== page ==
Wearing White

By John Blankley

The Greenwich Historical Society has an extraordinary exhibit, well worth seeing, on Women’s Suffrage marking the centenary of the passing of the 19th amendment to the constitution which gave women the right to vote. Wearing white is the way that elected women officials are commemorating the event; you may have seen for example many Democratic congresswomen at the State of the Union paying tribute in this fashion to the women of the suffragette movement. Worthy of note is that they were also drawing attention to work still to be done, embodied in the attempt to resurrect the Equal Rights Amendment (the ERA) which failed in 1982 and that was designed to guarantee equal legal rights for all American citizens regardless of sex. And I would add, while we celebrate the centenary, we should not forget that voting rights for African-American women were not truly enshrined in law till 1965. 

I write this piece today however to go further back in history and to give an account of one woman’s fight for the fundamental right to vote and her amazing act of self sacrifice in the early days of the suffragette movement.

Over 100 years ago thousands of women showed remarkable courage, marching in the streets, protesting and risking arrest. And nor was this bravery confined to these shores. In my country of origin, the United Kingdom, the suffragette movement started in 1872 with the formation of the National Society for Women’s Suffrage coming 40 years after the Great Reform Act of 1832. Though a major step forward in ridding the parliamentary system of so-called “rotten boroughs,” that act had explicitly denied women the right to vote!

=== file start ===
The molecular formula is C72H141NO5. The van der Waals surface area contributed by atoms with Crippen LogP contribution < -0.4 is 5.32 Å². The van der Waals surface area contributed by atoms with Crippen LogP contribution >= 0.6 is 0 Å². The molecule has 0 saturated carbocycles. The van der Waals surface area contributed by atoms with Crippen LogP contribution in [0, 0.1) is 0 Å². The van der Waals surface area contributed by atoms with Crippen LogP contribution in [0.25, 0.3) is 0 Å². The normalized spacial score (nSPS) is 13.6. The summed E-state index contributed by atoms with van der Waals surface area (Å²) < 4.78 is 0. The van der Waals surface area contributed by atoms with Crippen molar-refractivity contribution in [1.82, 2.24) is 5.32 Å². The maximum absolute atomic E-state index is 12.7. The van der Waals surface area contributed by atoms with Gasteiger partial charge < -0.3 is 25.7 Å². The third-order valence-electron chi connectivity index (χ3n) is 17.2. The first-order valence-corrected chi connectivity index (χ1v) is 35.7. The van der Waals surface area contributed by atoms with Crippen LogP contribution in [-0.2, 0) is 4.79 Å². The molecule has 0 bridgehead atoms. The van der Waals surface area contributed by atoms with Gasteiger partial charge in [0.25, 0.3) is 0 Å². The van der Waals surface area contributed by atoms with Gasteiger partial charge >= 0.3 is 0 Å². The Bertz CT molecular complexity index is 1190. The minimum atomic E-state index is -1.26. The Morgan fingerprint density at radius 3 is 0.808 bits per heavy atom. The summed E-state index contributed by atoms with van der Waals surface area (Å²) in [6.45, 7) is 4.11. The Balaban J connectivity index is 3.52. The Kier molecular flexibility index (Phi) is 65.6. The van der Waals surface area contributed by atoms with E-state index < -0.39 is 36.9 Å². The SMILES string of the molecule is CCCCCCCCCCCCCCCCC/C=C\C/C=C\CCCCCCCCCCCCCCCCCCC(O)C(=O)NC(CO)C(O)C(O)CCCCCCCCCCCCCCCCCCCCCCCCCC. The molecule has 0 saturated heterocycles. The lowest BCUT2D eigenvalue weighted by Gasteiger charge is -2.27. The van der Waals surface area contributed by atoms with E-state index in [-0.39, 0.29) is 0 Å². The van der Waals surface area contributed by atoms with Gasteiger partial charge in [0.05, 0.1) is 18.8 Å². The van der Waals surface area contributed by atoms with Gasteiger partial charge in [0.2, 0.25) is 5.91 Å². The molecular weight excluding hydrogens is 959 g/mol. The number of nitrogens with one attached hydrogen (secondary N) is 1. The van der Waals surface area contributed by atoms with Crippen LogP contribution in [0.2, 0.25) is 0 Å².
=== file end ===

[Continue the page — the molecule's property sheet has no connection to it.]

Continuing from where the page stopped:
Decades of protest followed, becoming increasingly violent and culminating in the action of one woman which will remain forever a symbol of the fight for women’s rights.

The scene was Derby Day, 14th June 1913 when thousands of Londoners headed south to Epsom Downs in the Surrey hills for a day of horseracing and betting. The king’s horse was in the race and the king himself, George V, was in the stands watching with his binoculars. As the horses thundered round Tattenham Corner Emily Davison slipped under the rails into the path of the king’s horse and caused all to come crashing down. Her spine was fractured and she died four days later. 

Was it foolhardiness or bravery? History has chosen to record that Emily Davison’s act showed that her belief in the cause was so great that she was willing to die for it. Her motto was: “Freedom from tyrants is obedience to God” and she declared in a pamphlet that “I give my life as a pledge of my desire that women shall be free.”

It took a war however, The Great War, for women in the UK, thanks to their contribution to victory in that war, to gain the right to vote which came in two acts of Parliament, in 1918 and 1928. I had three great aunts (formidable ladies, let me tell you!) and all were able to vote, for the first time, in the general election of 1929 that incidentally brought Ramsay Macdonald,  the first labor prime minister, to power.

Many remarkable women in history, in America, the U.K. and all round the world made great sacrifices of a kind not often seen today to achieve what we now regard as a self evident right and we owe them all an immense debt of gratitude. But I salute in particular Emily Davison. 

Here’s the epitaph from the journal ‘Votes for Women’ written in 1913:

Waiting there in the sun, in that gay scene, among the heedless crowd, she had in her soul the thought, the vision of wronged women. That thought she held to her; that vision she kept before her. Thus inspired, she threw herself into the fierce current of the race. So greatly did she care for freedom that she died for it.

The League of Women Voters, among other initiatives commemorating the passing of the 19th amendment to the constitution which gave women the right to vote, is sponsoring an essay writing competition in the schools which asks “what if women could not vote?” I hope entrants will be inspired by the courage of Emily Davison and recognize an incredibly important concept in our ever-evolving and improving democracy: that we all stand on the shoulders of brave forbears. 

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